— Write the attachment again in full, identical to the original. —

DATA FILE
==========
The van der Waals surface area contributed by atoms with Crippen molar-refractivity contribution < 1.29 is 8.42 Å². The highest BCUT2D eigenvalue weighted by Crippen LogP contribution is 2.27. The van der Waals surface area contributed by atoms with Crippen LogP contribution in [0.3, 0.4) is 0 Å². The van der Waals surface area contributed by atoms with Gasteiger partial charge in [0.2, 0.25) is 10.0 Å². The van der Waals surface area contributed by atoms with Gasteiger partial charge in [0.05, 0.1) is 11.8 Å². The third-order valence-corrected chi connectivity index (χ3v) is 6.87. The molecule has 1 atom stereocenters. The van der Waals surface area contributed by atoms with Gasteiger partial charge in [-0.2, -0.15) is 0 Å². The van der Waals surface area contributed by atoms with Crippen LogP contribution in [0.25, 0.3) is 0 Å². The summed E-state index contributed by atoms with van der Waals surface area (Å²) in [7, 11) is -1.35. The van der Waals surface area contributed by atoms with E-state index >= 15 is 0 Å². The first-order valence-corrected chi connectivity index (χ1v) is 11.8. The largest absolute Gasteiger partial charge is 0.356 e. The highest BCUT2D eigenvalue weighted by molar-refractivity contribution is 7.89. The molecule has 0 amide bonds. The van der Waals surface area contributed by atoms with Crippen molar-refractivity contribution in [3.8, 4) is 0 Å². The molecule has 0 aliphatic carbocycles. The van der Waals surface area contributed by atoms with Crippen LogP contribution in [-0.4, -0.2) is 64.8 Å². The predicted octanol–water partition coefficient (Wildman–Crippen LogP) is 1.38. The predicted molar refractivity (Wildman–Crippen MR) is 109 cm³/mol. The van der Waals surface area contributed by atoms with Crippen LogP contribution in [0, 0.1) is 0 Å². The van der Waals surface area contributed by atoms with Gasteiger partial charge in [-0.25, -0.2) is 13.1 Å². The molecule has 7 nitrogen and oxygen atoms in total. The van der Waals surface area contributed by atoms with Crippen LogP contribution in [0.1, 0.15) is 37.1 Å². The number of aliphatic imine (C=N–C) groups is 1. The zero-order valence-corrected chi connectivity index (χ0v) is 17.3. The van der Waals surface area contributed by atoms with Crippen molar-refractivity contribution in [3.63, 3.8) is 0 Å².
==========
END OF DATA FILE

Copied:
The van der Waals surface area contributed by atoms with Crippen molar-refractivity contribution < 1.29 is 8.42 Å². The highest BCUT2D eigenvalue weighted by Crippen LogP contribution is 2.27. The van der Waals surface area contributed by atoms with Crippen LogP contribution in [0.3, 0.4) is 0 Å². The van der Waals surface area contributed by atoms with Gasteiger partial charge in [0.2, 0.25) is 10.0 Å². The van der Waals surface area contributed by atoms with Gasteiger partial charge in [0.05, 0.1) is 11.8 Å². The third-order valence-corrected chi connectivity index (χ3v) is 6.87. The molecule has 1 atom stereocenters. The van der Waals surface area contributed by atoms with Gasteiger partial charge in [-0.2, -0.15) is 0 Å². The van der Waals surface area contributed by atoms with Crippen LogP contribution in [0.25, 0.3) is 0 Å². The summed E-state index contributed by atoms with van der Waals surface area (Å²) in [7, 11) is -1.35. The van der Waals surface area contributed by atoms with E-state index >= 15 is 0 Å². The first-order valence-corrected chi connectivity index (χ1v) is 11.8. The largest absolute Gasteiger partial charge is 0.356 e. The highest BCUT2D eigenvalue weighted by molar-refractivity contribution is 7.89. The molecule has 0 amide bonds. The van der Waals surface area contributed by atoms with Crippen molar-refractivity contribution in [3.8, 4) is 0 Å². The molecule has 0 aliphatic carbocycles. The van der Waals surface area contributed by atoms with Crippen LogP contribution in [-0.4, -0.2) is 64.8 Å². The predicted octanol–water partition coefficient (Wildman–Crippen LogP) is 1.38. The predicted molar refractivity (Wildman–Crippen MR) is 109 cm³/mol. The van der Waals surface area contributed by atoms with Crippen LogP contribution in [0, 0.1) is 0 Å². The van der Waals surface area contributed by atoms with Gasteiger partial charge in [-0.25, -0.2) is 13.1 Å². The molecule has 7 nitrogen and oxygen atoms in total. The van der Waals surface area contributed by atoms with Crippen LogP contribution in [0.1, 0.15) is 37.1 Å². The number of aliphatic imine (C=N–C) groups is 1. The zero-order valence-corrected chi connectivity index (χ0v) is 17.3. The van der Waals surface area contributed by atoms with Crippen molar-refractivity contribution in [3.63, 3.8) is 0 Å².